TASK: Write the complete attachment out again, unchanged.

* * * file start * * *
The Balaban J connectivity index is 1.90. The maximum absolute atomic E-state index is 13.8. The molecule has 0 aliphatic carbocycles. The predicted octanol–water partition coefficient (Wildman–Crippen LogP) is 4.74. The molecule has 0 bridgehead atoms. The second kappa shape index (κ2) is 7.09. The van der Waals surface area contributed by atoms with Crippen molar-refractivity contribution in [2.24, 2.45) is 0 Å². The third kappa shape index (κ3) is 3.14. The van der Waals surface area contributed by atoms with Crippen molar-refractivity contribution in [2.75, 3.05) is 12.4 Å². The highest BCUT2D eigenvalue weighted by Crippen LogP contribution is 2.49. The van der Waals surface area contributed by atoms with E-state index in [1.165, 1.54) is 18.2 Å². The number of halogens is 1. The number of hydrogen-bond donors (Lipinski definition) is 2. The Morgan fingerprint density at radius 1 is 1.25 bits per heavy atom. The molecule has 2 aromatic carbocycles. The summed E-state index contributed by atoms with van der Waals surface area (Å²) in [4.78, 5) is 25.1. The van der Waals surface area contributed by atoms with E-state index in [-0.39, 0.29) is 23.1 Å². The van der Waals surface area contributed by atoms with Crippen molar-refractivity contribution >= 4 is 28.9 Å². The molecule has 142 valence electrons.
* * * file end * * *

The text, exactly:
The Balaban J connectivity index is 1.90. The maximum absolute atomic E-state index is 13.8. The molecule has 0 aliphatic carbocycles. The predicted octanol–water partition coefficient (Wildman–Crippen LogP) is 4.74. The molecule has 0 bridgehead atoms. The second kappa shape index (κ2) is 7.09. The van der Waals surface area contributed by atoms with Crippen molar-refractivity contribution in [2.24, 2.45) is 0 Å². The third kappa shape index (κ3) is 3.14. The van der Waals surface area contributed by atoms with Crippen molar-refractivity contribution in [2.75, 3.05) is 12.4 Å². The highest BCUT2D eigenvalue weighted by Crippen LogP contribution is 2.49. The van der Waals surface area contributed by atoms with E-state index in [1.165, 1.54) is 18.2 Å². The number of halogens is 1. The number of hydrogen-bond donors (Lipinski definition) is 2. The Morgan fingerprint density at radius 1 is 1.25 bits per heavy atom. The molecule has 2 aromatic carbocycles. The summed E-state index contributed by atoms with van der Waals surface area (Å²) in [4.78, 5) is 25.1. The van der Waals surface area contributed by atoms with E-state index in [-0.39, 0.29) is 23.1 Å². The van der Waals surface area contributed by atoms with Crippen molar-refractivity contribution >= 4 is 28.9 Å². The molecule has 142 valence electrons.